The other girls, Whitney, Maci, Ebony, and Amber, are a little more likeable, and all have older boyfriends who struggle with stepping up to be fathers.

But then we have Catelynn and Tyler.

A lot of these 16 and Pregnant girls are actually 17 or 18 and Pregnant. However, Catelynn and her boyfriend Tyler are legitimately 16, and are probably the most mature of the whole lot.

Catelynn and Tyler are from not-so-great homes. Actually, their parents got married, so they’re from the same not-so-great home. But anyway, when they get pregnant, it becomes obvious to both parties that they are 16, they don’t have any money, their parents don’t have any money, and if they have a kid it will grow up in just as messed up a household as they did.

So they decide on adoption.

At the adoption agency (and in my house), they are heralded as saints, making a very, very hard decision to give the gift of a baby to a couple who cannot have one on their own. The adoptive parents are successful, smart, and are willing to send pictures and arrange visits. They are grateful and supportive and pay for her medical expenses.

But their parents are completely incredulous. The mother throws curses at the adoptive family, the father accuses Tyler of “Not Being a Man.” It’s ugly and sickening. The hospital (in Port Huron) doesn’t comprehend what’s going on during Caitlynn’s labor, and the nurses and doctors insist she look at her beautiful baby, hold the child, even though she’s begging them to take it away. She relents, which maybe was for the better, but makes the whole process more complicated, especially because Caitlynn’s mother goes AWOL and Caitlynn and Tyler have to go off hospital grounds to hand off the baby sans parental permission.

The whole mess is heartbreaking, and brings up some of my rage about teenaged sexuality in the USA. You can’t give teens condoms because that would encourage them to have sex. Nobody likes abortion, so they are difficult and expensive to procure, as well as incredibly stigmatized. And when you look at two pregnant 16 year olds, the girl who decides to buck the odds and have the baby is praised and supported, while the girl making the Absolutely Impossible Decision to abort or adopt is shunned for her lack of responsibility. Where the heck were these parents preaching “Responsibility!” when their kids were having unprotected sex!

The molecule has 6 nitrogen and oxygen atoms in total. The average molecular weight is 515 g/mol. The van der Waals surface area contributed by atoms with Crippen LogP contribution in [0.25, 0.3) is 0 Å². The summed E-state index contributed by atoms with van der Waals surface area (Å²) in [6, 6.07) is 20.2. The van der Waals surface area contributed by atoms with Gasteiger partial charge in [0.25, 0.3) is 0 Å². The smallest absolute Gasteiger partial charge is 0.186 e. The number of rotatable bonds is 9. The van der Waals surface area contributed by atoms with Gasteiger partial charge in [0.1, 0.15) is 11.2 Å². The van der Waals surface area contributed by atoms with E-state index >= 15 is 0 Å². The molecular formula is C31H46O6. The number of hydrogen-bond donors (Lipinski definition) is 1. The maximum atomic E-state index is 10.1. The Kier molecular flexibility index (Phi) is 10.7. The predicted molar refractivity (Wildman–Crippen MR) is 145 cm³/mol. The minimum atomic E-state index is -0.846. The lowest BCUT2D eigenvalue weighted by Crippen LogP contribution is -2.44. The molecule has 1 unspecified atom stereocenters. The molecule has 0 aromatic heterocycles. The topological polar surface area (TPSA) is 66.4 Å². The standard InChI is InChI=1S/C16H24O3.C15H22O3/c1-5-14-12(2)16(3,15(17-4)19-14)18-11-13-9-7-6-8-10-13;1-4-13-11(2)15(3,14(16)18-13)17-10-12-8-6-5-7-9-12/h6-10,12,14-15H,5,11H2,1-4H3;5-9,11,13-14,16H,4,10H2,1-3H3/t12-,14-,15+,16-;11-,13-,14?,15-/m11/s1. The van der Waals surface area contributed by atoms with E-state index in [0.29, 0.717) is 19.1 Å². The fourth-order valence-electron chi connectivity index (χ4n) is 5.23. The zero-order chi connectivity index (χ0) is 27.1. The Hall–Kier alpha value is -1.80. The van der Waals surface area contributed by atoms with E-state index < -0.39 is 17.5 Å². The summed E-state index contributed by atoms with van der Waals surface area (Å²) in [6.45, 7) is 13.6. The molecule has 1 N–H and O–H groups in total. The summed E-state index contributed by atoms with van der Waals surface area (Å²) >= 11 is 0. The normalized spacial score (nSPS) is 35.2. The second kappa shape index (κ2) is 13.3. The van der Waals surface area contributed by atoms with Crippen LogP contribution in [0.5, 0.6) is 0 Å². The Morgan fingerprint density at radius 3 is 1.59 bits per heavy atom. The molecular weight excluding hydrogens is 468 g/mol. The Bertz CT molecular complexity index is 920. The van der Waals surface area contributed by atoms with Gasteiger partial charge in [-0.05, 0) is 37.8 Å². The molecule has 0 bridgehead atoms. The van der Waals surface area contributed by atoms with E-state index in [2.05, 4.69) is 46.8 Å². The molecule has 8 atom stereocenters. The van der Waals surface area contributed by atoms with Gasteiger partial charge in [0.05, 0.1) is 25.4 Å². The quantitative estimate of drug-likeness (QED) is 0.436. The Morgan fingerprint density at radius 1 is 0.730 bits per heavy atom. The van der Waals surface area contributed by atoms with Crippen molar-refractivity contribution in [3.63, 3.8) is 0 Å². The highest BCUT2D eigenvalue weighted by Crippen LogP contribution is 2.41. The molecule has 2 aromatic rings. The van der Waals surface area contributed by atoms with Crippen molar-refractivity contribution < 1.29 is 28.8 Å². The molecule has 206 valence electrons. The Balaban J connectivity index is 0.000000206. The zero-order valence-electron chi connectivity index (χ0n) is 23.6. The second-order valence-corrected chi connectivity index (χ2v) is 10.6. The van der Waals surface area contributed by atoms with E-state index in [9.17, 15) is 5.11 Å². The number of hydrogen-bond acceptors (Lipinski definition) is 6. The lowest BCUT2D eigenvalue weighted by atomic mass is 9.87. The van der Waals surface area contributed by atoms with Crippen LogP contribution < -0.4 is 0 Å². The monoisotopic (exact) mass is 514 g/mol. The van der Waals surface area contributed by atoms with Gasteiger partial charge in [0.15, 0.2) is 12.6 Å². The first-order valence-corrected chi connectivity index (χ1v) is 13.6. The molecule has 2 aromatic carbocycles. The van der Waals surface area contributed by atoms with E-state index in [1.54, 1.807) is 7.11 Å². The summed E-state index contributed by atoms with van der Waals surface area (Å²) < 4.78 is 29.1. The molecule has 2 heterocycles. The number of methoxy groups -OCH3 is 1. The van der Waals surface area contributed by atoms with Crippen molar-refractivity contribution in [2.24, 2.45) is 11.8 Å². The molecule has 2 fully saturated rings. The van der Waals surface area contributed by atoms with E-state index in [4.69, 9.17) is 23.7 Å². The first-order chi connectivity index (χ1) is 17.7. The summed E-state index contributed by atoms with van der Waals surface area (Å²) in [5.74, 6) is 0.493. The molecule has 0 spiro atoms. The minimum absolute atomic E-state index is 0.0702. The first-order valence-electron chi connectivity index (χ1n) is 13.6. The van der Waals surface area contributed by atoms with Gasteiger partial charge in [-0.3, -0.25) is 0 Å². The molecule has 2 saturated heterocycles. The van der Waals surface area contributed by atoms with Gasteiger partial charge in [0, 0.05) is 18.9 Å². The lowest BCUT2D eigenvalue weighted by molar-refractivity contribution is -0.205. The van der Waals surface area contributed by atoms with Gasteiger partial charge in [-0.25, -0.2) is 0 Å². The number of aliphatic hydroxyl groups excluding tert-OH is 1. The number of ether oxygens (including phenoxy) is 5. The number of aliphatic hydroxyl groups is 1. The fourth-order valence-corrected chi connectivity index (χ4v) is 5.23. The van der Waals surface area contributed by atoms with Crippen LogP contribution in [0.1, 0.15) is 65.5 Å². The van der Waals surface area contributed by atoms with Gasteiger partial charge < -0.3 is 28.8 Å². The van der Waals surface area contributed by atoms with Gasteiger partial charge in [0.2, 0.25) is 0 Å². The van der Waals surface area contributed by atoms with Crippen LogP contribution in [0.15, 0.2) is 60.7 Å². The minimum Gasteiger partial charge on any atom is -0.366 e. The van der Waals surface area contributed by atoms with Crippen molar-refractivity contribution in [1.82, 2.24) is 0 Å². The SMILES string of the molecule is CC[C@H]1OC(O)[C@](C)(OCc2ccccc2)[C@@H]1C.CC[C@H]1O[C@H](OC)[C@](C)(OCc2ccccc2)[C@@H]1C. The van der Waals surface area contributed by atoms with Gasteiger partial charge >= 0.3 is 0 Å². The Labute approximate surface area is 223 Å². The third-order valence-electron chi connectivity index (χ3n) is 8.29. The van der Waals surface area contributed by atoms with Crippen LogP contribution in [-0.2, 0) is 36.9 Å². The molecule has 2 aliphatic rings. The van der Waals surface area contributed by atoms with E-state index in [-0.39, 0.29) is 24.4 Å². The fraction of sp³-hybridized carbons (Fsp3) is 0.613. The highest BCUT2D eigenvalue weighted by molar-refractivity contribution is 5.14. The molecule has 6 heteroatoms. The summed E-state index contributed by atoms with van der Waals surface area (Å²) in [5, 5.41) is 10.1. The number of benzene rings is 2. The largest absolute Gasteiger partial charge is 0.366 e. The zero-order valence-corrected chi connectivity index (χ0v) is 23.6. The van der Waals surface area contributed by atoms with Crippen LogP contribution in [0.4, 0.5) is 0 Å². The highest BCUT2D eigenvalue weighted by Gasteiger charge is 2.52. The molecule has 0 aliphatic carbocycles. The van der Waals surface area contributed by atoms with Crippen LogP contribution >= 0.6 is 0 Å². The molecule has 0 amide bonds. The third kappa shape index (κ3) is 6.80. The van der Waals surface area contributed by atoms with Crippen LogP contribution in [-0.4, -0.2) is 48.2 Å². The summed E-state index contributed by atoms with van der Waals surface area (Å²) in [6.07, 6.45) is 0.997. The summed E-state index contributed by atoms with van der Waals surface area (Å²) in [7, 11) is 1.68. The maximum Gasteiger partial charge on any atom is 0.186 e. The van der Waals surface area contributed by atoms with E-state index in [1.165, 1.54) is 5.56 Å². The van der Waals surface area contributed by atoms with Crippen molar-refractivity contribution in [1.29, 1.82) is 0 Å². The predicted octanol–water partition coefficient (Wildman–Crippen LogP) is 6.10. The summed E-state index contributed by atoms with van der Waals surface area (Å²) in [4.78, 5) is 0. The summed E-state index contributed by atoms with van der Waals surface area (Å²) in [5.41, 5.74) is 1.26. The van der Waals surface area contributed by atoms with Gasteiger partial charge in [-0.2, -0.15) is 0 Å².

Can’t wait for season 2!

8 Responses to “guilty television continued”

  1. They should run the “16 and Pregnant” right after their other show “My Super Sweet 16” or whatever it is called. Nothing like the juxtaposition of someone spending thousands of dollars for a one night party and someone giving birth from their irresponsible unprotected sex.

    • They really should, for emphasis. Or perhaps a Super Sweet 16 and Pregnant special? Maternity Party Dresses?

      Hey, you’re an NJ librarian! That’s cool. My mom worked at Hunterdon County for 10 years 🙂

  2. Don’t forget, on “I Didn’t Know I was Pregnant”, the line:
    “I only gained about ten pounds, so I didn’t pay attention.” Usually followed by some comment about clothes fitting tighter, but that’s it. And then the dad always mentions that he noticed she gains weight.

    Just a sip of your drink for that one, it’s so frequent. I’ve only seen two episodes, and heard that more than I can count.

  3. I just had to comment, and say thank you for making me feel better about my obsession with these shows. ;o)

    • you are very welcome! you are in very good company. me and my sisters are obviously hooked, but some of my coworkers have admitted to it as well, and as I learned today, my hairdresser.

  4. I started watching 16 and Pregnant last weekend and I 100% agree with you about Caitlynn and Tyler. While I would cringe through most of the other episodes, their maturity and ability to follow through with the adoption despite their horrible, unsupportive parents was astounding. Your TV posts are great…I am so addicted to bad television, too.


Leave a Reply

Fill in your details below or click an icon to log in: Logo

You are commenting using your account. Log Out /  Change )

Google photo

You are commenting using your Google account. Log Out /  Change )

Twitter picture

You are commenting using your Twitter account. Log Out /  Change )

Facebook photo

You are commenting using your Facebook account. Log Out /  Change )

Connecting to %s

%d bloggers like this: